When Did The Victim Die? The Microbes Know : Shots - Health News When bodies decompose, the types of bacteria on and around the body change in predictable ways. These patterns can be used to estimate time of death, a crucial clue in solving murders.
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Tiny Witnesses: Microbes Can Tell When A Murder Victim Died

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Tiny Witnesses: Microbes Can Tell When A Murder Victim Died

Tiny Witnesses: Microbes Can Tell When A Murder Victim Died

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AUDIE CORNISH, HOST:

Forensic investigators look at all kinds of factors when trying to estimate exactly when a victim has died. For example, the rate of body decomposition, how much carbon and nitrogen has leaked into nearby soil. But what about bacteria? How could understanding those microorganisms help police in a murder investigation? That's the question that NPR's Rob Stein started to explore two years ago when he visited an unusual research laboratory in Texas known as a body farm.

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ROB STEIN, BYLINE: It's a strange scene. For a moment, you don't even notice, scattered among the towering pine trees, the wild grass and weeds are bodies.

CORNISH: The farm is a place where forensic scientists study how bodies decompose. Next, Rob reports the results of that research, now published in the journal Science.

STEIN: This story feels like it could come right out of an episode of "Law & Order."

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STEIN: When the cops find a murder victim's body rotting in the woods, one key question is...

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JESSICA METCALF: When did the victim die?

STEIN: Jessica Metcalf's a forensic researcher at the University of Colorado. She says right now, medical examiners can only guesstimate based on things like how stiff the corpse is and what bugs are on it, but that doesn't always work.

METCALF: Every tool that a criminal investigator has is not perfect. That means that people can get away with murder.

STEIN: Because the time of death is crucial for all sorts of things, like knocking down a suspect's alibi.

METCALF: When a criminal investigator, say, is trying to solve a suspicious death and they want to know if particular people may have been involved, they need to know a timeframe.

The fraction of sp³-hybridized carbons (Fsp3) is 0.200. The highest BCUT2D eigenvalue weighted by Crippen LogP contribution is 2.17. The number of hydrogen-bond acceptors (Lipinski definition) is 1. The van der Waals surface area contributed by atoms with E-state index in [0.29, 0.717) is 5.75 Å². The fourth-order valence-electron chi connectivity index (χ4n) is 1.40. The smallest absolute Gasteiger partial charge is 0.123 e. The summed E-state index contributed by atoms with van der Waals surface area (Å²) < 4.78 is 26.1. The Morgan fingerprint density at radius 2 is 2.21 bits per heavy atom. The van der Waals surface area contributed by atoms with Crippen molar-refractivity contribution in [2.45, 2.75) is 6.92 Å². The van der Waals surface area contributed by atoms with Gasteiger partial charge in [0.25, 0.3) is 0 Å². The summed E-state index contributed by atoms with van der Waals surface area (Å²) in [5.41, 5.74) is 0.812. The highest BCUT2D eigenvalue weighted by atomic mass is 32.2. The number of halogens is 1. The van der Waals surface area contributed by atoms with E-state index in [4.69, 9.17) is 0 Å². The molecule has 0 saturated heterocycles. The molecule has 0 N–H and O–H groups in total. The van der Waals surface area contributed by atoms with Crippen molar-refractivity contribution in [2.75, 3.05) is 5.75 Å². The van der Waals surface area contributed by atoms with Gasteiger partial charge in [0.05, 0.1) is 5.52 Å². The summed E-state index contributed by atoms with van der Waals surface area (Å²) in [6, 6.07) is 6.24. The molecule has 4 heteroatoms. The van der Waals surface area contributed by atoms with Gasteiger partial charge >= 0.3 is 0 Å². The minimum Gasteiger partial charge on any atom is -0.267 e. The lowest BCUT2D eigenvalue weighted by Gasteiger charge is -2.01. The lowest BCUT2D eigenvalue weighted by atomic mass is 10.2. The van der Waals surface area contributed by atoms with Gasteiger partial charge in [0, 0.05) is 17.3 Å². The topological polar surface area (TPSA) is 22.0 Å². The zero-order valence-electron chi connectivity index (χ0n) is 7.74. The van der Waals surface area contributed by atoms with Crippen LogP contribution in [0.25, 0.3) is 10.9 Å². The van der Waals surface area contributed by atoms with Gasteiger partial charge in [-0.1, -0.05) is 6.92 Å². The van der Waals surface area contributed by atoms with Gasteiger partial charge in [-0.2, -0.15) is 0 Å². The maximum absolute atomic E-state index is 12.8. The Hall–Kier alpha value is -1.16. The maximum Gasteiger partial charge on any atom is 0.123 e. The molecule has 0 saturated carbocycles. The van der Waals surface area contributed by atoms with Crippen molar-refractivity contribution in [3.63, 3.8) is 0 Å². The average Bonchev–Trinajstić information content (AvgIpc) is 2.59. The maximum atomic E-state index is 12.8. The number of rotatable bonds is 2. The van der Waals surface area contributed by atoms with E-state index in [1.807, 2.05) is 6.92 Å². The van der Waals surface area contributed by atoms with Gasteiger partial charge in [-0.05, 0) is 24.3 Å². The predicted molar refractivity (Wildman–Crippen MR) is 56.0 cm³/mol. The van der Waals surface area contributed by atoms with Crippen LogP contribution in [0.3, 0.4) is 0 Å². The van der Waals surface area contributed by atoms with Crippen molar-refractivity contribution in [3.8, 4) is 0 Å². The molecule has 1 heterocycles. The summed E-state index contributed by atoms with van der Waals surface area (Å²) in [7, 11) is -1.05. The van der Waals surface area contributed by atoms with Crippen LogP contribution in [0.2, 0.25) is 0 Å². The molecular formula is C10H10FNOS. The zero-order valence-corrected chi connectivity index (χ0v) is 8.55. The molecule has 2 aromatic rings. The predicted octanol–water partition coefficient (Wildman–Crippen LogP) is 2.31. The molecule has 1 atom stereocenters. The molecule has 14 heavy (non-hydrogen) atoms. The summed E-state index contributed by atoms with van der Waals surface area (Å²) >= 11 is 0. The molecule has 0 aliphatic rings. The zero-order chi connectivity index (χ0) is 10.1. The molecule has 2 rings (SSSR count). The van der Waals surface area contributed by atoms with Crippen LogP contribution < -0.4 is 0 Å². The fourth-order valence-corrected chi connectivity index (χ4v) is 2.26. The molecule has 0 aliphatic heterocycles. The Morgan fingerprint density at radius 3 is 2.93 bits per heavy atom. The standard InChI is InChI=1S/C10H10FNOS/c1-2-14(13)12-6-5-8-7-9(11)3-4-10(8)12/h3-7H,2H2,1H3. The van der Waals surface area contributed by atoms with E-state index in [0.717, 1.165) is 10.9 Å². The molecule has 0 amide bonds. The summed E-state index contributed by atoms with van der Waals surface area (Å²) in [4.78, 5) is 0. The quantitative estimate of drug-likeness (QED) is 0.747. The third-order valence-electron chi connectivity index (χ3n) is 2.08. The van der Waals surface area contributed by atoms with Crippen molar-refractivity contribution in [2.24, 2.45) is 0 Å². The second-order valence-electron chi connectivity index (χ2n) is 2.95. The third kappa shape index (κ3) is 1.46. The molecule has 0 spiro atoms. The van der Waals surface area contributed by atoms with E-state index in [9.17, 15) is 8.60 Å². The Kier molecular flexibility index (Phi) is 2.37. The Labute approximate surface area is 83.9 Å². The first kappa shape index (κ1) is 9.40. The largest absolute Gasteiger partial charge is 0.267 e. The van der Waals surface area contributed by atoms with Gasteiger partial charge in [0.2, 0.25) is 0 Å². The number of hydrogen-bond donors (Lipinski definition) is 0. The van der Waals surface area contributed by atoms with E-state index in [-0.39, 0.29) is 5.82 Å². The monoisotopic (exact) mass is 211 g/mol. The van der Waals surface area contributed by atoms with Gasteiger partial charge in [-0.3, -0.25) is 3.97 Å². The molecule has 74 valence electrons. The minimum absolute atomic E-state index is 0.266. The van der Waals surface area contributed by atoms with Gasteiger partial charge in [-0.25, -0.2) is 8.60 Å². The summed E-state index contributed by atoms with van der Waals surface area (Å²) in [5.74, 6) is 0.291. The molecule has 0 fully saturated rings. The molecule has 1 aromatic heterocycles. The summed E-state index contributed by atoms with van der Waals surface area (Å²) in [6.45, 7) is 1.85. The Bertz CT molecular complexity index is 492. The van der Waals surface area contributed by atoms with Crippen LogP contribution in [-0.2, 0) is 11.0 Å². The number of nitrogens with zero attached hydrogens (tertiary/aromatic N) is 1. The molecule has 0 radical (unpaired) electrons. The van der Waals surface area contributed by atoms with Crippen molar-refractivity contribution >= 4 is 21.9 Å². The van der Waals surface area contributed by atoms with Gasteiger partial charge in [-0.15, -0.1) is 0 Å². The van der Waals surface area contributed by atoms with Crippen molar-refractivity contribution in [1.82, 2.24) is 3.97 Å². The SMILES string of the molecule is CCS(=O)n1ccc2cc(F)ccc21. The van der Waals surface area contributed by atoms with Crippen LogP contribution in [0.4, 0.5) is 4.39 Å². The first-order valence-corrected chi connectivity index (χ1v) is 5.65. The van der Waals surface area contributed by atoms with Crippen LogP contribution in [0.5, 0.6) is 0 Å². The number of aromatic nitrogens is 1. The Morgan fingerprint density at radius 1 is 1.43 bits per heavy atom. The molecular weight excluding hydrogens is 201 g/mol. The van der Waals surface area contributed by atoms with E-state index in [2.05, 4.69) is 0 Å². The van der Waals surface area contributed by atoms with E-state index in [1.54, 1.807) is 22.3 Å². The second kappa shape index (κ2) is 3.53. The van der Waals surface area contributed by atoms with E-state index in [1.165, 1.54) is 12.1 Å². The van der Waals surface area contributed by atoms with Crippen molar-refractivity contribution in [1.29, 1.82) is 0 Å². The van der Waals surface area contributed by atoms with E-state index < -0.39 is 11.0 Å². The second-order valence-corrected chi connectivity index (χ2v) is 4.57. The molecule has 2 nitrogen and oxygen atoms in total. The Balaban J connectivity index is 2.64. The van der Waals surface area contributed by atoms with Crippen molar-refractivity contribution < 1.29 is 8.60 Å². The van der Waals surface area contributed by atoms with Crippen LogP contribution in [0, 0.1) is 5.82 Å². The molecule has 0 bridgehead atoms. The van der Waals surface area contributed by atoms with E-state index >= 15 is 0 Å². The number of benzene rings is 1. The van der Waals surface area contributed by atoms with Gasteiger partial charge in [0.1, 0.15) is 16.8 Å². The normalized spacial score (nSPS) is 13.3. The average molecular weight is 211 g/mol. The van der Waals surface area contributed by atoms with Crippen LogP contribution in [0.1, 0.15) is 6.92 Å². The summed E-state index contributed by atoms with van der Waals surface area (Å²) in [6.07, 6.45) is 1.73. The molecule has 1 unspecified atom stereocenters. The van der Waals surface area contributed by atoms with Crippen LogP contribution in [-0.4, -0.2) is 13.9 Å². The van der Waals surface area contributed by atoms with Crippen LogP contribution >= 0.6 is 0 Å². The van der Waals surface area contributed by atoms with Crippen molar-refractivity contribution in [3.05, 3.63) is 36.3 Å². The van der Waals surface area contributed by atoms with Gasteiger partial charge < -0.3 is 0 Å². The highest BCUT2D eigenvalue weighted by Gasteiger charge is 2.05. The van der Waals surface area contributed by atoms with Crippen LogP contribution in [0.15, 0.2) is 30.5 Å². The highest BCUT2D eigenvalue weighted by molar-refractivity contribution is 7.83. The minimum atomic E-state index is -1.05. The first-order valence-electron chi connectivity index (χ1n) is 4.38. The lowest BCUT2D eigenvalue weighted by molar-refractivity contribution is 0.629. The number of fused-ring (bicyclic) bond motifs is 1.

STEIN: So Metcalf's team decided to see if the microbes that live all over our bodies might help. They placed two bodies in a field at the lab in Texas in the winter and again in the spring and came back over and over again for weeks to sample the bacteria, yeast and other organisms that were helping the corpses decompose.

METCALF: If microbial communities decompose carcasses in a very predictable way, then we can use this as a tool to help estimate that time since death - that succession of microbes becomes like a microbial clock.

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STEIN: And that's exactly what they found. They could narrow down the time of death to within a couple of days, no matter what the season.

METCALF: It worked very well. You have very predictable microbes showing up at very predictable times. What we're showing is that it's very clock-like.

STEIN: Which makes it a very powerful tool for forensic science.

METCALF: In a sense, your microbes are like witnesses to your death. As you decompose, they can help investigators solve your murder.

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STEIN: And other researchers agree.

JEFFREY TOMBERLIN: Oh, it's amazing.

STEIN: Jeffrey Tomberlin is a forensic researcher at Texas A&M University. He says investigators may be able to use microbes for a lot more than just determining when someone died. They could analyze the microbes in soil to find unmarked graves. And it turns out, people tend to pick up the unique kinds of microbes that live in different places.

TOMBERLIN: We might be able to apply that information to determine where a person died and what they were doing before they died. And these are very critical questions in any forensic investigation.

STEIN: Researchers have already shown that people leave traces of their microbes behind when they touch things, so they could be used like fingerprints to determine who touched the murder weapon.

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STEIN: And that's not all - Tomberlin thinks microbes could be used to trace the movements of suspected terrorists.

TOMBERLIN: So if you're curious if a person is moving between borders - say, Pakistan and Afghanistan - could you look at their microbial community? That may be a possibility.

STEIN: But, he says, this is all still really early. It'll take a lot more research to know for sure when investigators can start to use our microbes as our witnesses. Rob Stein, NPR News.

(SOUNDBITE OF MIKE POST SONG, "LAW & ORDER THEME SONG")

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